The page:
Tue, Jul 24, 2012 - Page 3 News List

Government to pay market price for expropriated land

PAYING FOR THE RIGHT:The new system benefits landowners, because the published value is usually about 20% less than the market price, officials said

By Loa Iok-sin  /  Staff reporter

Starting in September, owners of land expropriated by the government will be compensated at the market rate rather than the published value of the land, the Ministry of the Interior said yesterday, an announcement that failed to appease opponents of the government-backed land seizures for development projects.

Following numerous demonstrations against land seizures around the country in recent years, the ministry proposed reforming the land expropriation system to change the basis on which land values are calculated from the published value — usually much lower than the real market value — to the market price.

“Premier Sean Chen (陳冲) has approved the proposal and it will take effect on Sept. 1,” Department of Land Administration Director Hsiao Fu-tao (蕭輔導) said.

“In future, if a government agency that needs a plot of land cannot reach an agreement on its value with the landowner, the market price will automatically become the basis for compensating the landowner,” Hsiao said.

Under the new system, the market value of a plot of land would be estimated by the local government and certified real-estate appraisers and after the value is approved by the local land value assessment commission, the county or city government will pay compensation accordingly, he said.

For those who would prefer land, they can apply for another plot of land in exchange, Hsiao added.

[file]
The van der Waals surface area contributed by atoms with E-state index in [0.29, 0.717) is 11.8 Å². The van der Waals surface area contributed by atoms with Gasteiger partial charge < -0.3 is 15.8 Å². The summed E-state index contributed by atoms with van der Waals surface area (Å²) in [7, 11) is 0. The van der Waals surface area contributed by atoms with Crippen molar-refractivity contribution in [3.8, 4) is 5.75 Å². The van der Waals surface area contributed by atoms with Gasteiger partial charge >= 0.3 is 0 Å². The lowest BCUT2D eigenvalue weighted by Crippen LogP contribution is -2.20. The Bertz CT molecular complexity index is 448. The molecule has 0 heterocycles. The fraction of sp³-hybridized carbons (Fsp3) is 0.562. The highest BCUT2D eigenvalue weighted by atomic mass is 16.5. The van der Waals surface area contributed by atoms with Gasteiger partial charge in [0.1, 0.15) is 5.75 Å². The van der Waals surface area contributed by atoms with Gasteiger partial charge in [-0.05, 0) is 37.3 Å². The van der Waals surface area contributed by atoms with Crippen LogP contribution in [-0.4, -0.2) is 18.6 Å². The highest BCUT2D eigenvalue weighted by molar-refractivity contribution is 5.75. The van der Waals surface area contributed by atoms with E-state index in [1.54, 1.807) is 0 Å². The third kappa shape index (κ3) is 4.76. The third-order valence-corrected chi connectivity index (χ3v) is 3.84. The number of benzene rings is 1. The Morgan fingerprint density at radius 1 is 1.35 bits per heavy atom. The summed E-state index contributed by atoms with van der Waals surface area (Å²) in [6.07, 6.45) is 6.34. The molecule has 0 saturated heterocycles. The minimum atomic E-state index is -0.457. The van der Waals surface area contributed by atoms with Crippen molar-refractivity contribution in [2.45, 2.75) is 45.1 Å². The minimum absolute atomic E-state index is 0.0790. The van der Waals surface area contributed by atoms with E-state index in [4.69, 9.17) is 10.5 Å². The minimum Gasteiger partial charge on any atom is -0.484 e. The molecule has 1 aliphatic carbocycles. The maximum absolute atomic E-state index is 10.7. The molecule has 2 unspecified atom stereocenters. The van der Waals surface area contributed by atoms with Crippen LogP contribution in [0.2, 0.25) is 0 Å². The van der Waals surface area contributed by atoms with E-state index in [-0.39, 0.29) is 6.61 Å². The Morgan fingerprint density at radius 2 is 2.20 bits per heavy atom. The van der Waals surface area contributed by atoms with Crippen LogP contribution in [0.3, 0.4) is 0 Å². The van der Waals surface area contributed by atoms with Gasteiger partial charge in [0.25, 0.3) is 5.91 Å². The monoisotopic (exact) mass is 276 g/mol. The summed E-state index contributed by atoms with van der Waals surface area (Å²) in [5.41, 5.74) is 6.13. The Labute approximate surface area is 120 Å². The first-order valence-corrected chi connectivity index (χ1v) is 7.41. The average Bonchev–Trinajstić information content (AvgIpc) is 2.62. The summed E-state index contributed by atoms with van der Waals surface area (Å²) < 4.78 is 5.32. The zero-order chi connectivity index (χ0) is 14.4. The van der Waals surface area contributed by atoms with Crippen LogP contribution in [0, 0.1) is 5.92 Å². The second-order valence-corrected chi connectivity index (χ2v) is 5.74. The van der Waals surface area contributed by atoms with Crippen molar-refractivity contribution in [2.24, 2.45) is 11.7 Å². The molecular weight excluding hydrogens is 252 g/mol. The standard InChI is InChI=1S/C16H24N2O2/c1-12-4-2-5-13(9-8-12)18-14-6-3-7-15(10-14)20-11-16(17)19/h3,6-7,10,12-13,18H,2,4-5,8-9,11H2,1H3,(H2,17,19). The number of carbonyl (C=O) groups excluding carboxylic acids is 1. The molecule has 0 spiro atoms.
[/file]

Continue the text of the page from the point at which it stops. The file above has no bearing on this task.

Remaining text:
“The new system is better for landowners, because the published value is, on average, only 80 percent of the market value,” he said.

However, Taiwan Alliance for Victims of Urban Renewal chairman Peng Lung-san (彭龍三) questioned the legitimacy of land expropriation.

“The core issue is not the price, it is whether it is legitimate for the government to seize a plot of land for private developers,” Peng said. “Government taking over land for private developers or corporations is often the source of the problem in the most controversial land seizure cases.”

Peng also said that it was not fair for the landowner to calculate the market price of a plot of land based on its value before a development project.

“For example, the value of a plot of land classified ‘for farm use’ by the government is much lower than a plot of land categorized ‘for construction use,’” he said. “Under the new system, landowners would still be paid what the land is worth as farmland, while the developer can sell it as construction land.”

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